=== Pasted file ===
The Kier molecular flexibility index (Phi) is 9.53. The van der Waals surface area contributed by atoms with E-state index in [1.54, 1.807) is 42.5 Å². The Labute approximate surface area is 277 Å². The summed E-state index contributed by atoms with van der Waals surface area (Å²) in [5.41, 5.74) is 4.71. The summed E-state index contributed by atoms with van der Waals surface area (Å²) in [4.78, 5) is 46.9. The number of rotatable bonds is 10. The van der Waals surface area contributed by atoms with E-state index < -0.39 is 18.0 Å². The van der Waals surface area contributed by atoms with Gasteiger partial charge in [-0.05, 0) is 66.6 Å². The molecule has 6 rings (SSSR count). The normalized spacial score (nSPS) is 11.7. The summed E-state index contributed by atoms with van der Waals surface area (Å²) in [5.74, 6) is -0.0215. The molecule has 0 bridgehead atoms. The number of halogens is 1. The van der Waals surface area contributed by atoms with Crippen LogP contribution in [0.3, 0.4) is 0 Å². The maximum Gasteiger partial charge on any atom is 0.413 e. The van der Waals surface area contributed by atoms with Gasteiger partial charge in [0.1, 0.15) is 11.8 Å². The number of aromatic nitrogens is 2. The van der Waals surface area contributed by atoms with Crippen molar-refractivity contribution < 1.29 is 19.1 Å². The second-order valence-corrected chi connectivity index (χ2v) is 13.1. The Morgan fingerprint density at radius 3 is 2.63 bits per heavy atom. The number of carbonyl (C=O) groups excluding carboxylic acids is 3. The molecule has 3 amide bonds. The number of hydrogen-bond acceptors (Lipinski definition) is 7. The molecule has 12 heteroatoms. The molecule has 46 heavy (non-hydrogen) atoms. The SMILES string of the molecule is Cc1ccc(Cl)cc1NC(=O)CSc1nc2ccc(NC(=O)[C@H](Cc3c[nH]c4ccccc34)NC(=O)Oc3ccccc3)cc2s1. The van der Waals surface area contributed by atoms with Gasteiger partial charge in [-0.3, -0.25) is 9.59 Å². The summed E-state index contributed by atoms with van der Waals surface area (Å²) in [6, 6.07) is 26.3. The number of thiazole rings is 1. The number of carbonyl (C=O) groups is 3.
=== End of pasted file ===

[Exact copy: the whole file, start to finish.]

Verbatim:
The Kier molecular flexibility index (Phi) is 9.53. The van der Waals surface area contributed by atoms with E-state index in [1.54, 1.807) is 42.5 Å². The Labute approximate surface area is 277 Å². The summed E-state index contributed by atoms with van der Waals surface area (Å²) in [5.41, 5.74) is 4.71. The summed E-state index contributed by atoms with van der Waals surface area (Å²) in [4.78, 5) is 46.9. The number of rotatable bonds is 10. The van der Waals surface area contributed by atoms with E-state index < -0.39 is 18.0 Å². The van der Waals surface area contributed by atoms with Gasteiger partial charge in [-0.05, 0) is 66.6 Å². The molecule has 6 rings (SSSR count). The normalized spacial score (nSPS) is 11.7. The summed E-state index contributed by atoms with van der Waals surface area (Å²) in [5.74, 6) is -0.0215. The molecule has 0 bridgehead atoms. The number of halogens is 1. The van der Waals surface area contributed by atoms with Crippen LogP contribution in [0.3, 0.4) is 0 Å². The maximum Gasteiger partial charge on any atom is 0.413 e. The van der Waals surface area contributed by atoms with Gasteiger partial charge in [0.1, 0.15) is 11.8 Å². The number of aromatic nitrogens is 2. The van der Waals surface area contributed by atoms with Crippen molar-refractivity contribution < 1.29 is 19.1 Å². The second-order valence-corrected chi connectivity index (χ2v) is 13.1. The Morgan fingerprint density at radius 3 is 2.63 bits per heavy atom. The number of carbonyl (C=O) groups excluding carboxylic acids is 3. The molecule has 3 amide bonds. The number of hydrogen-bond acceptors (Lipinski definition) is 7. The molecule has 12 heteroatoms. The molecule has 46 heavy (non-hydrogen) atoms. The SMILES string of the molecule is Cc1ccc(Cl)cc1NC(=O)CSc1nc2ccc(NC(=O)[C@H](Cc3c[nH]c4ccccc34)NC(=O)Oc3ccccc3)cc2s1. The van der Waals surface area contributed by atoms with Gasteiger partial charge in [-0.3, -0.25) is 9.59 Å². The summed E-state index contributed by atoms with van der Waals surface area (Å²) in [6, 6.07) is 26.3. The number of thiazole rings is 1. The number of carbonyl (C=O) groups is 3.